Que Direitos Legais (PI) estao nas Bases de Dados

When talking about data(bases) we first need to be distinguish between the structure and the content of a database (when we use the term ‘data’ we shall mean the content of the database itself). As explained in detail in the FAQ prepared by Science Commons [11]:

“Databases usually are comprised of at least four elements: (1) a set of field names identifying the data; (2) a structure (or model), which includes the organization of fields and relations among them; (3) data sheets; and (4) data. All of the Creative Commons licenses can be applied to these elements to the extent that copyright applies to them (and the Dutch and Belgium licenses can also be applied to the data, for reasons discussed in greater detail below. Copyright applies to minimally creative works expressed in a fixed form. In most databases, items (2) and (3) – the structure and the data sheet – will reflect sufficient creativity for copyright to apply. A Creative Commons license applied to these elements will permit copying of these elements under the conditions of the license selected. Field names, such as “Address” for the name of the field for street address information, are less likely to be protected by copyright because they often do not reflect creativity.”

Thus, the structural elements of a database will generally be covered by copyright. However, here we are particularly interested in the data. When we talk of “data” we need to be a bit careful because the word isn’t particularly precise: “data” can mean a few or even a single items (for example a single bibliographic record, a lat/long etc) or “data” can mean a large collection (e.g. all the material in the database). To avoid confusion we shall reserve the term “contents” to mean the individual items, and data to denote the collection.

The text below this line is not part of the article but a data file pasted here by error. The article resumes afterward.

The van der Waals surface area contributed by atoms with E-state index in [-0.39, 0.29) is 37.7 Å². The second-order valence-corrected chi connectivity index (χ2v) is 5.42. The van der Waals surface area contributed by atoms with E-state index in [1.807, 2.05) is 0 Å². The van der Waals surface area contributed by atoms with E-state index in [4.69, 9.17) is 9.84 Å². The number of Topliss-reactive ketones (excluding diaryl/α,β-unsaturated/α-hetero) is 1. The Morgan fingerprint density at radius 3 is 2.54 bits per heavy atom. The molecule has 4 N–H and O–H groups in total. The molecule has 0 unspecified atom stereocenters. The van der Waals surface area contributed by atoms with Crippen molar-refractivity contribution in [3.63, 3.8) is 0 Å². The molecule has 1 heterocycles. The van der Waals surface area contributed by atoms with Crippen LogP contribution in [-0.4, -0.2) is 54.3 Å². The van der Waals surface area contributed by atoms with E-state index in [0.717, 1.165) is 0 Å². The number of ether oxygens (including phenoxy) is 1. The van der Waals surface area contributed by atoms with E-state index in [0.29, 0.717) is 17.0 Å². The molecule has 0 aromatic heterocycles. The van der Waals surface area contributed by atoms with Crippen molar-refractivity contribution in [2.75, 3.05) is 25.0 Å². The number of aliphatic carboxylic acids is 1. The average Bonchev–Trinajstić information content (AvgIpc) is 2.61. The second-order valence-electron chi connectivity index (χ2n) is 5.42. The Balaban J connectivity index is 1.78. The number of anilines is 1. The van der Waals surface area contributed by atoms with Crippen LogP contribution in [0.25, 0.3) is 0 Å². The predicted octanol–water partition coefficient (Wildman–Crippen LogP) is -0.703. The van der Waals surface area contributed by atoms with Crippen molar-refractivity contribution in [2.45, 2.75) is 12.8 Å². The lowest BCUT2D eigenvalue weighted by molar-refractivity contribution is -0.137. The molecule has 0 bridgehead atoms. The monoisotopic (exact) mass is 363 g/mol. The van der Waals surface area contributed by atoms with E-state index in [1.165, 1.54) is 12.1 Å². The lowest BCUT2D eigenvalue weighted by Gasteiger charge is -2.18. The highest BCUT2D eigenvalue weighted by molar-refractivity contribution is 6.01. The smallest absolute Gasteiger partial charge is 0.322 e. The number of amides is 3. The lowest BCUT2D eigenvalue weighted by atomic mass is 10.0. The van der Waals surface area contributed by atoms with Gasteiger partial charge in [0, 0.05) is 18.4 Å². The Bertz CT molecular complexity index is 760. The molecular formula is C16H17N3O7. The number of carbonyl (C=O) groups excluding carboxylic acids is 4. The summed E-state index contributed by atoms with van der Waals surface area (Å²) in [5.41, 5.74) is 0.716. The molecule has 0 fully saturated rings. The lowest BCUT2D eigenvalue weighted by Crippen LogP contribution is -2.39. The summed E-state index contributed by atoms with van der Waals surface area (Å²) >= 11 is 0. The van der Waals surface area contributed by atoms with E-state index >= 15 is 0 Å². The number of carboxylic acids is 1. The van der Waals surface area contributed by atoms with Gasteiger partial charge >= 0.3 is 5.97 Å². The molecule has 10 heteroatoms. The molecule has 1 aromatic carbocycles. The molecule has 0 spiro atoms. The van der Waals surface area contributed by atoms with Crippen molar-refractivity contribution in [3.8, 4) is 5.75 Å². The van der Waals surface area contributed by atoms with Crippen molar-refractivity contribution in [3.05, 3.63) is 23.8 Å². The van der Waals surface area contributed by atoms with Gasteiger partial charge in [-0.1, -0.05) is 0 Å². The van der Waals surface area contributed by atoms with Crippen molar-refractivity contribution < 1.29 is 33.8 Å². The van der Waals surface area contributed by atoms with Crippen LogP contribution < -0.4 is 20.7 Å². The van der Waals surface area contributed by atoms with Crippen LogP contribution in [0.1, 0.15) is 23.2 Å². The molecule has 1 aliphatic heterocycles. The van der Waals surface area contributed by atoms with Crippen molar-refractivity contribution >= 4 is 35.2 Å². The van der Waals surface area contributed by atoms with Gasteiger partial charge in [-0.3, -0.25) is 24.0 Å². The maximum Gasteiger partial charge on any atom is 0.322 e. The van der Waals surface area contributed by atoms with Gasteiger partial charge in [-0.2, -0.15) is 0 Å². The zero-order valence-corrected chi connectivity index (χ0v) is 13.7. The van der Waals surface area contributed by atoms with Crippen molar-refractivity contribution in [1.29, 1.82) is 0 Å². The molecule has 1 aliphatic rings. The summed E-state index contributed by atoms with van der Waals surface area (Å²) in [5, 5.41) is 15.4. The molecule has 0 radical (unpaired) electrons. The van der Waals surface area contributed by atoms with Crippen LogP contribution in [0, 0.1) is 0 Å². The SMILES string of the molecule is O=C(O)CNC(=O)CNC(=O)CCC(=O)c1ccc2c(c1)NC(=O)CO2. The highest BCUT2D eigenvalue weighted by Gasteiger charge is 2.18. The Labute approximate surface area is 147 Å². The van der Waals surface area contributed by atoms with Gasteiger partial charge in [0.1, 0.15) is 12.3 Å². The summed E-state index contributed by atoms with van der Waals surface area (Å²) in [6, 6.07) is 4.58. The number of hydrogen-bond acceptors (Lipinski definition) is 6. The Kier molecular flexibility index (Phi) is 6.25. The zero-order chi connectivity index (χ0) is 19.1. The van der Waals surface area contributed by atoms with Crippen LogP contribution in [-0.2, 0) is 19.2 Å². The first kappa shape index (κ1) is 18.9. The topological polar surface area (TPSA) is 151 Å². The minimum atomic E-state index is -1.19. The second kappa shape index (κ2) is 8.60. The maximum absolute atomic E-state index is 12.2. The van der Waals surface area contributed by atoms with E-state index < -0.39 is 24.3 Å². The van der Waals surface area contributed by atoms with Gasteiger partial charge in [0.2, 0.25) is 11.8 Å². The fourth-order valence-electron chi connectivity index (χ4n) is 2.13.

Unlike for material such as text, music or film the legal situation for data varies widely across countries but most jurisdictions do grant some rights in the data (as a collection).

This distinction between the “contents” of a database and the collection is especially crucial for factual databases since no jurisdiction grants a monopoly right in the individual facts (the “contents”) even though it may grant right(s) in them as a collection. To illustrate, consider the simple example of a database which lists the melting point of various substances. While the database as a whole might be protected by law so that one is not allow to access, reuse or redistribute it without permission this would never prevent you from stating the fact that substance Y melts at temperature Z.

Forms of protection fall broadly into two cases:

  • Copyright for compilations
  • A sui generis right for collections of data

As we have already emphasized there are no general rules and the situation varies by jurisdiction. Thus, below we proceed country by country detailing which (if any) of these approaches is used in a particular jurisdiction.

Finally, we should point out that absent any legal protection many providers of (closed) databases are able to use simple contract combined with legal provisions prohibiting violation of access-control mechanisms to achieve similar results to a formal IP right. For example, if X is provider of a citation database, it can achieve any set of terms of conditions it wants simply by:

(a) Requiring users to login with a password (b) Only providing a user with an account and password on the condition that the user agrees to the terms and conditions

You can read more about the jurisdiction by jurisdiction situation in the Guide to Open Data Licensing.

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Fonte: What Legal (IP) Rights Are There in Data(bases)

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